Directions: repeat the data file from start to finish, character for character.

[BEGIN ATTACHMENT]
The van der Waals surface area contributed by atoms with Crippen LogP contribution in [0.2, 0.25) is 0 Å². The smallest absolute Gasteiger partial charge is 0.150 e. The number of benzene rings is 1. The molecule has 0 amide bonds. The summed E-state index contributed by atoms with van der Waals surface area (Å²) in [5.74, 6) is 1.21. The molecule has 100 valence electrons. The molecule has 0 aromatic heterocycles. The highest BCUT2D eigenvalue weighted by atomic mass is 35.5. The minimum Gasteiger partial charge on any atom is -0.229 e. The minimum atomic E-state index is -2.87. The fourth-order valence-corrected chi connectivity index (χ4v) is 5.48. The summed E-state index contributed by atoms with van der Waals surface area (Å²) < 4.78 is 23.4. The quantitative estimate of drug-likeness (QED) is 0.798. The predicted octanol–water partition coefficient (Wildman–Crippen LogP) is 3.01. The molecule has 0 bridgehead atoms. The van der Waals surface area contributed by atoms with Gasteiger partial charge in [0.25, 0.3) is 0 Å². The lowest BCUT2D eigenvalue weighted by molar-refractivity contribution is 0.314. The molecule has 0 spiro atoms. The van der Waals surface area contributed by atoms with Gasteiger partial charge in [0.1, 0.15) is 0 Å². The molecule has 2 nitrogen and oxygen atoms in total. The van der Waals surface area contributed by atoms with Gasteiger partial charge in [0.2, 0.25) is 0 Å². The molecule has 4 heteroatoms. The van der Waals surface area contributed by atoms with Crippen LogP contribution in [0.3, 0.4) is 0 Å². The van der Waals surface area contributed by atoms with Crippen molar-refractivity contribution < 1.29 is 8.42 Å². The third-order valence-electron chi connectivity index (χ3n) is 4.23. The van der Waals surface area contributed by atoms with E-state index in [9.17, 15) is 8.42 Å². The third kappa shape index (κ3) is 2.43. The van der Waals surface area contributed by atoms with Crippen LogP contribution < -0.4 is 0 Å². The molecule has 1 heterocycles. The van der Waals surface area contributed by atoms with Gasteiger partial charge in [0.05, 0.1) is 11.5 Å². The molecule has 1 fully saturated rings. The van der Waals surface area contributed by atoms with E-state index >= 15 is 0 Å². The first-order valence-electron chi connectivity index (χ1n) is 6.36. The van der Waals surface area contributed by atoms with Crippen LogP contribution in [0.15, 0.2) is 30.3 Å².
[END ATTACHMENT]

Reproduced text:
The van der Waals surface area contributed by atoms with Crippen LogP contribution in [0.2, 0.25) is 0 Å². The smallest absolute Gasteiger partial charge is 0.150 e. The number of benzene rings is 1. The molecule has 0 amide bonds. The summed E-state index contributed by atoms with van der Waals surface area (Å²) in [5.74, 6) is 1.21. The molecule has 100 valence electrons. The molecule has 0 aromatic heterocycles. The highest BCUT2D eigenvalue weighted by atomic mass is 35.5. The minimum Gasteiger partial charge on any atom is -0.229 e. The minimum atomic E-state index is -2.87. The fourth-order valence-corrected chi connectivity index (χ4v) is 5.48. The summed E-state index contributed by atoms with van der Waals surface area (Å²) < 4.78 is 23.4. The quantitative estimate of drug-likeness (QED) is 0.798. The predicted octanol–water partition coefficient (Wildman–Crippen LogP) is 3.01. The molecule has 0 bridgehead atoms. The van der Waals surface area contributed by atoms with Gasteiger partial charge in [0.25, 0.3) is 0 Å². The lowest BCUT2D eigenvalue weighted by molar-refractivity contribution is 0.314. The molecule has 0 spiro atoms. The van der Waals surface area contributed by atoms with Gasteiger partial charge in [0.1, 0.15) is 0 Å². The molecule has 2 nitrogen and oxygen atoms in total. The van der Waals surface area contributed by atoms with Gasteiger partial charge in [0.2, 0.25) is 0 Å². The molecule has 4 heteroatoms. The van der Waals surface area contributed by atoms with Crippen LogP contribution in [0.3, 0.4) is 0 Å². The van der Waals surface area contributed by atoms with Crippen molar-refractivity contribution < 1.29 is 8.42 Å². The third-order valence-electron chi connectivity index (χ3n) is 4.23. The van der Waals surface area contributed by atoms with E-state index in [9.17, 15) is 8.42 Å². The third kappa shape index (κ3) is 2.43. The van der Waals surface area contributed by atoms with Crippen LogP contribution < -0.4 is 0 Å². The molecule has 1 heterocycles. The van der Waals surface area contributed by atoms with Gasteiger partial charge in [0.05, 0.1) is 11.5 Å². The molecule has 1 fully saturated rings. The van der Waals surface area contributed by atoms with E-state index >= 15 is 0 Å². The first-order valence-electron chi connectivity index (χ1n) is 6.36. The van der Waals surface area contributed by atoms with Crippen LogP contribution in [0.15, 0.2) is 30.3 Å².